In every company, there are two operating systems happening at the same time. One is the day to day or tactical operating system, and the other is the strategic system. Whether we like it or not, both exist. Some days they are highly dysfunctional and other days they work pretty well.
First, these are living systems rather than mechanical models of rigidity with measured inputs and outputs. And thus as living systems, they are dynamic. Nevertheless, we as leaders keep approaching them as linear. Our challenge is to generate a deeper level of commitment in the organization. Therefore, we need to help people comprehend how they work, move, flow and interact with other systems. We need to help them comprehend that the goal of a living system is to support the organization and help all employed there to have better access to the insights of those who work there, plus assist them in changing as needed based on global and local conditions.
Cynthia A. Montgomery, noted in her article, “Putting Leadership Back Into Strategy”, Harvard Business Review, January 2008, there is a missing dimension to this whole process. As she wrote, “Over the past few decades strategy has become a plan that positions a company in its external landscape. That’s not enough. Strategy should also guide the development of the company - its identity and purpose - over time.” Rather than present strategy as a set solution and an unchanging plan that derives from an analytical, left brain exercise, we need to see strategy as a dynamic process, i.e a “process that is adaptive, holistic, and open ended.” When we view strategy as every day, continuos and unending, then we move from a mechanical approach to a living systems approach.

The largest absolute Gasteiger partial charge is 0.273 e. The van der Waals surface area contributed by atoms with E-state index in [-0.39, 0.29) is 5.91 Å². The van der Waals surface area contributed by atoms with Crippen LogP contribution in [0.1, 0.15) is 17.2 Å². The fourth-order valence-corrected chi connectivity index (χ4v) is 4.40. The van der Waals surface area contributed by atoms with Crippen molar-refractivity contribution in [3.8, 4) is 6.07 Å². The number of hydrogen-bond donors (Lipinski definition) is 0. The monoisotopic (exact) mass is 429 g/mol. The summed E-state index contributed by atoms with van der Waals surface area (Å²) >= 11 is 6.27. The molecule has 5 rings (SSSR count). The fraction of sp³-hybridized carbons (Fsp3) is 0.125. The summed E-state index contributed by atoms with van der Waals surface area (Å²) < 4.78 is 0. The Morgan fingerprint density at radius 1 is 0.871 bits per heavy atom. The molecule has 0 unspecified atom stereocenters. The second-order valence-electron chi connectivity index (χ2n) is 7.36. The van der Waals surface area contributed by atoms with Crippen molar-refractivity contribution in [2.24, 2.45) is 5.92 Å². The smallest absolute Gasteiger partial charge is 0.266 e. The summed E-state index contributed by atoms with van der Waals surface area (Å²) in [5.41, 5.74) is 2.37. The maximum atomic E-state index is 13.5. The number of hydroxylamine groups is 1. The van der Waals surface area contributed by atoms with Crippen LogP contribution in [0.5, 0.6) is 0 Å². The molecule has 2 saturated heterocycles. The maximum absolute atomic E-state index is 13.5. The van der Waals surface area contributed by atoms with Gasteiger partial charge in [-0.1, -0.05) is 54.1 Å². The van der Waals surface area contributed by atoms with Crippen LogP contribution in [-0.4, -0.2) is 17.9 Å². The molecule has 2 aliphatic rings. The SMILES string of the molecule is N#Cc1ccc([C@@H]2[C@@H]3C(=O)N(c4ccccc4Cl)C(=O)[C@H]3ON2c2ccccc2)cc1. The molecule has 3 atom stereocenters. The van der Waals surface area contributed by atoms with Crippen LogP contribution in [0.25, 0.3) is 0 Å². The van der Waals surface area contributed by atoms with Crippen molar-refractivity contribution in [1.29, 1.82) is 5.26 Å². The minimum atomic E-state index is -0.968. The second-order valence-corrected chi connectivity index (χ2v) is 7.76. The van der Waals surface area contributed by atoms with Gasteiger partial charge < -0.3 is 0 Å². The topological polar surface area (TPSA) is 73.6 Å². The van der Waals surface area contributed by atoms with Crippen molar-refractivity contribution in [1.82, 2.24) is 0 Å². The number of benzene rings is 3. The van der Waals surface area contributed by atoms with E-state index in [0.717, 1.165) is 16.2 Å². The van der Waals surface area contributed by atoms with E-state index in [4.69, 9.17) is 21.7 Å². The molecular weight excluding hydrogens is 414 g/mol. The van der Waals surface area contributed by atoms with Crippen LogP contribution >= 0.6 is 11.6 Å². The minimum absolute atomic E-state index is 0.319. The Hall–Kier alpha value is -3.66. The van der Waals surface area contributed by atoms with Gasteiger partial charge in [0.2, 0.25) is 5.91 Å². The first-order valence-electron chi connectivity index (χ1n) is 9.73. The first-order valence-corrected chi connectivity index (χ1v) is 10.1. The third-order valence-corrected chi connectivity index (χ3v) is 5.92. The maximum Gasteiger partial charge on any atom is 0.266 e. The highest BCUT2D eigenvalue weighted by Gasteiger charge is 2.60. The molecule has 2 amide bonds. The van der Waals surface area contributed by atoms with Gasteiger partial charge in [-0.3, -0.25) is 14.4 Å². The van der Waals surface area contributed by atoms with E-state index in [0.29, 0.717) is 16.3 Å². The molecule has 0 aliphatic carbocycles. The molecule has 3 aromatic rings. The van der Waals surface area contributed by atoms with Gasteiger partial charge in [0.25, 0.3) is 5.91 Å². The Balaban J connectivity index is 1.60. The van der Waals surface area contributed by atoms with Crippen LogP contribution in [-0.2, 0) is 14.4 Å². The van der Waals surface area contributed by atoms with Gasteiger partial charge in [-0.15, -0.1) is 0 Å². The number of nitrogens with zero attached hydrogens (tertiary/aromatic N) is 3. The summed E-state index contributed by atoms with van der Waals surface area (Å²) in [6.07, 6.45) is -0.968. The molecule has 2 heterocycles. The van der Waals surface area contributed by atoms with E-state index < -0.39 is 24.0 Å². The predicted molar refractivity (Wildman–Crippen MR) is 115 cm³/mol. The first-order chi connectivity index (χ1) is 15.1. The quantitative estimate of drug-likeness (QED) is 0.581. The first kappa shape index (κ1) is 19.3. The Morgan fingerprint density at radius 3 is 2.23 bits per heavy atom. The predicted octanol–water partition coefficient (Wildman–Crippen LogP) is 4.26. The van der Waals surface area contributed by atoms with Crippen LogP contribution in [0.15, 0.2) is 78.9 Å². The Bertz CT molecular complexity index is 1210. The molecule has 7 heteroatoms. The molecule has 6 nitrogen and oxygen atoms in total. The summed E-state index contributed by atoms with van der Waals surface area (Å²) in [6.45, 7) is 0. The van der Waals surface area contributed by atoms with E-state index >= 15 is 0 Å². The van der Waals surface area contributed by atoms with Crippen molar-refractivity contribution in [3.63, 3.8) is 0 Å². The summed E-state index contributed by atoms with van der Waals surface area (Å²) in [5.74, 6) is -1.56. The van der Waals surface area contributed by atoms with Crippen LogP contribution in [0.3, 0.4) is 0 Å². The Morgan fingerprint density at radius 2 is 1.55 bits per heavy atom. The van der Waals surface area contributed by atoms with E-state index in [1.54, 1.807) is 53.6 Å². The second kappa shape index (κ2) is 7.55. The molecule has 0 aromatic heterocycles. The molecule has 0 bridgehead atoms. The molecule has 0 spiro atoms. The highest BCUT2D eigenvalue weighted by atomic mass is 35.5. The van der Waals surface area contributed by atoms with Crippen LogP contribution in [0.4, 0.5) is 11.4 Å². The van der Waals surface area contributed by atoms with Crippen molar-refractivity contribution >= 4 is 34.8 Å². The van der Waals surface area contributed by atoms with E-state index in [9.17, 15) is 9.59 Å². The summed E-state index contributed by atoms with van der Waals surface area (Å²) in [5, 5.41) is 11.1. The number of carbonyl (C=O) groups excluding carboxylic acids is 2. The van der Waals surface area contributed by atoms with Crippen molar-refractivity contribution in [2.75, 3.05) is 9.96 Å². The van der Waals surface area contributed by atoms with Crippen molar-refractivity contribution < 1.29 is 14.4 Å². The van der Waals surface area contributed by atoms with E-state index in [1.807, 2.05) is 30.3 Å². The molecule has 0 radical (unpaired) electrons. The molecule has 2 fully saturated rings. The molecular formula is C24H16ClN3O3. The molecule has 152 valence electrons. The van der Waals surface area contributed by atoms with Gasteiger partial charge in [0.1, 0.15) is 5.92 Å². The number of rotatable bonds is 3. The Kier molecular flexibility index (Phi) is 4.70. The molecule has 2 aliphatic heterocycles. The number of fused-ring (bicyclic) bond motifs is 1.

Margaret Wheatley in her book, So Far From Home: lost and found in our brave new world, Berrett-Koehler, 2012, states we start the process of building and working in a living systems approach by clarifying identity, information, and relationships. First, people need to figure out where they fit into the organization. This comes when they are clear about what they are responsible for, i.e. outcomes, what is expected of them and what are the goals that they are trying to complete. Second, there needs to be a process for the on-going development of shared meaning and understanding. From my perspective routine strategic level dialogues and reviews makes a big difference. Third, relationship building, which is the pre-cursor to team building, is implemented. This comes in the form of routine coaching, routine trust building amongst team members, and routine informal time to visit about all of life.
This week I challenge you to look at your organization from a living systems approach. It has the potential to change your whole perspective.